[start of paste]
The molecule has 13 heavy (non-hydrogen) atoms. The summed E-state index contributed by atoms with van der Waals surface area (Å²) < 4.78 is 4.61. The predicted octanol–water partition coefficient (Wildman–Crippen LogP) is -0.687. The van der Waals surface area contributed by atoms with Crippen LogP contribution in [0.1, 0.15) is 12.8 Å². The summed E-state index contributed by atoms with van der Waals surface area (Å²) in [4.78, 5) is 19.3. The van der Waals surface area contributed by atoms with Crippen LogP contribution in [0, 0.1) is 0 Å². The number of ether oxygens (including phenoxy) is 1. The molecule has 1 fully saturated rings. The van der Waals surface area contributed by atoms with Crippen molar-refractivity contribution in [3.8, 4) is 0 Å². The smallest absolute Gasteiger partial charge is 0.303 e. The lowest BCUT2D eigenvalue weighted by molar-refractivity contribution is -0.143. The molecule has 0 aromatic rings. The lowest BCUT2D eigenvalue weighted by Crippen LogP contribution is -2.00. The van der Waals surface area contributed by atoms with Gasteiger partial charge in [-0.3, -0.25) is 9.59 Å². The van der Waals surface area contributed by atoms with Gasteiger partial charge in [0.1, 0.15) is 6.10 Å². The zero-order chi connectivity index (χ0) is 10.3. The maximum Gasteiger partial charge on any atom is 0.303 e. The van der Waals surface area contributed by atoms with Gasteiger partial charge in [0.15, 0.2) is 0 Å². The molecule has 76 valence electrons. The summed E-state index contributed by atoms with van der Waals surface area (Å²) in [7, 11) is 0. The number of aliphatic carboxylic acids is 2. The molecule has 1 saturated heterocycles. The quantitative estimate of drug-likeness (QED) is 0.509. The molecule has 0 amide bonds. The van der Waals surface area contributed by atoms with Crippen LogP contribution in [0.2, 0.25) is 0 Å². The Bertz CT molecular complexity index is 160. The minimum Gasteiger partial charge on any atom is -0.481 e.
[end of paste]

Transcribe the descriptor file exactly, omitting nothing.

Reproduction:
The molecule has 13 heavy (non-hydrogen) atoms. The summed E-state index contributed by atoms with van der Waals surface area (Å²) < 4.78 is 4.61. The predicted octanol–water partition coefficient (Wildman–Crippen LogP) is -0.687. The van der Waals surface area contributed by atoms with Crippen LogP contribution in [0.1, 0.15) is 12.8 Å². The summed E-state index contributed by atoms with van der Waals surface area (Å²) in [4.78, 5) is 19.3. The van der Waals surface area contributed by atoms with Crippen LogP contribution in [0, 0.1) is 0 Å². The number of ether oxygens (including phenoxy) is 1. The molecule has 1 fully saturated rings. The van der Waals surface area contributed by atoms with Crippen molar-refractivity contribution in [3.8, 4) is 0 Å². The smallest absolute Gasteiger partial charge is 0.303 e. The lowest BCUT2D eigenvalue weighted by molar-refractivity contribution is -0.143. The molecule has 0 aromatic rings. The lowest BCUT2D eigenvalue weighted by Crippen LogP contribution is -2.00. The van der Waals surface area contributed by atoms with Gasteiger partial charge in [-0.3, -0.25) is 9.59 Å². The van der Waals surface area contributed by atoms with Gasteiger partial charge in [0.1, 0.15) is 6.10 Å². The zero-order chi connectivity index (χ0) is 10.3. The maximum Gasteiger partial charge on any atom is 0.303 e. The van der Waals surface area contributed by atoms with Gasteiger partial charge in [0.15, 0.2) is 0 Å². The molecule has 76 valence electrons. The summed E-state index contributed by atoms with van der Waals surface area (Å²) in [7, 11) is 0. The number of aliphatic carboxylic acids is 2. The molecule has 1 saturated heterocycles. The quantitative estimate of drug-likeness (QED) is 0.509. The molecule has 0 amide bonds. The van der Waals surface area contributed by atoms with Crippen LogP contribution in [0.2, 0.25) is 0 Å². The Bertz CT molecular complexity index is 160. The minimum Gasteiger partial charge on any atom is -0.481 e.